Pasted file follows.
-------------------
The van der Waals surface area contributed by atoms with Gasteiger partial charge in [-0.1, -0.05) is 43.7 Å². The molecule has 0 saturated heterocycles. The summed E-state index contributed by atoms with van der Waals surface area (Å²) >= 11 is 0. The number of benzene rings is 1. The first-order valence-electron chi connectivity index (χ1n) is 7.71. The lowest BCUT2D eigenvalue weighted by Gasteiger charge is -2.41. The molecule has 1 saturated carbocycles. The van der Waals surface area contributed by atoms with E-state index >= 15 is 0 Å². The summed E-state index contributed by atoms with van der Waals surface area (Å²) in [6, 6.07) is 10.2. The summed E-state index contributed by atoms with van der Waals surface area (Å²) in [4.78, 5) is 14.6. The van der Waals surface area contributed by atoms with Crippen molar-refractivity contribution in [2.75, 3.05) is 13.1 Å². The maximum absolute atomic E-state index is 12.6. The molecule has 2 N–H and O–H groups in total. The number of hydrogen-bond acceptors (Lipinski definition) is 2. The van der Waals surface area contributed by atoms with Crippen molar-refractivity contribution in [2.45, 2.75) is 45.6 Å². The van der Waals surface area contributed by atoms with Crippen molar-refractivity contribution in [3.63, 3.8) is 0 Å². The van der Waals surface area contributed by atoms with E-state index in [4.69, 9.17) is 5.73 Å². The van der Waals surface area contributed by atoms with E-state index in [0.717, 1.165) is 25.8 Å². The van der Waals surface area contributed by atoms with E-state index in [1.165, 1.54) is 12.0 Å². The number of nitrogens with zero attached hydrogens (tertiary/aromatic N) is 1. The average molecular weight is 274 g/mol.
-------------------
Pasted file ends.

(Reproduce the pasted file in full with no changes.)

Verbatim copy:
The van der Waals surface area contributed by atoms with Gasteiger partial charge in [-0.1, -0.05) is 43.7 Å². The molecule has 0 saturated heterocycles. The summed E-state index contributed by atoms with van der Waals surface area (Å²) >= 11 is 0. The number of benzene rings is 1. The first-order valence-electron chi connectivity index (χ1n) is 7.71. The lowest BCUT2D eigenvalue weighted by Gasteiger charge is -2.41. The molecule has 1 saturated carbocycles. The van der Waals surface area contributed by atoms with E-state index >= 15 is 0 Å². The summed E-state index contributed by atoms with van der Waals surface area (Å²) in [6, 6.07) is 10.2. The summed E-state index contributed by atoms with van der Waals surface area (Å²) in [4.78, 5) is 14.6. The van der Waals surface area contributed by atoms with Crippen molar-refractivity contribution in [2.75, 3.05) is 13.1 Å². The maximum absolute atomic E-state index is 12.6. The molecule has 2 N–H and O–H groups in total. The number of hydrogen-bond acceptors (Lipinski definition) is 2. The van der Waals surface area contributed by atoms with Crippen molar-refractivity contribution in [2.45, 2.75) is 45.6 Å². The van der Waals surface area contributed by atoms with Crippen molar-refractivity contribution in [3.63, 3.8) is 0 Å². The van der Waals surface area contributed by atoms with E-state index in [4.69, 9.17) is 5.73 Å². The van der Waals surface area contributed by atoms with E-state index in [0.717, 1.165) is 25.8 Å². The van der Waals surface area contributed by atoms with E-state index in [1.165, 1.54) is 12.0 Å². The number of nitrogens with zero attached hydrogens (tertiary/aromatic N) is 1. The average molecular weight is 274 g/mol.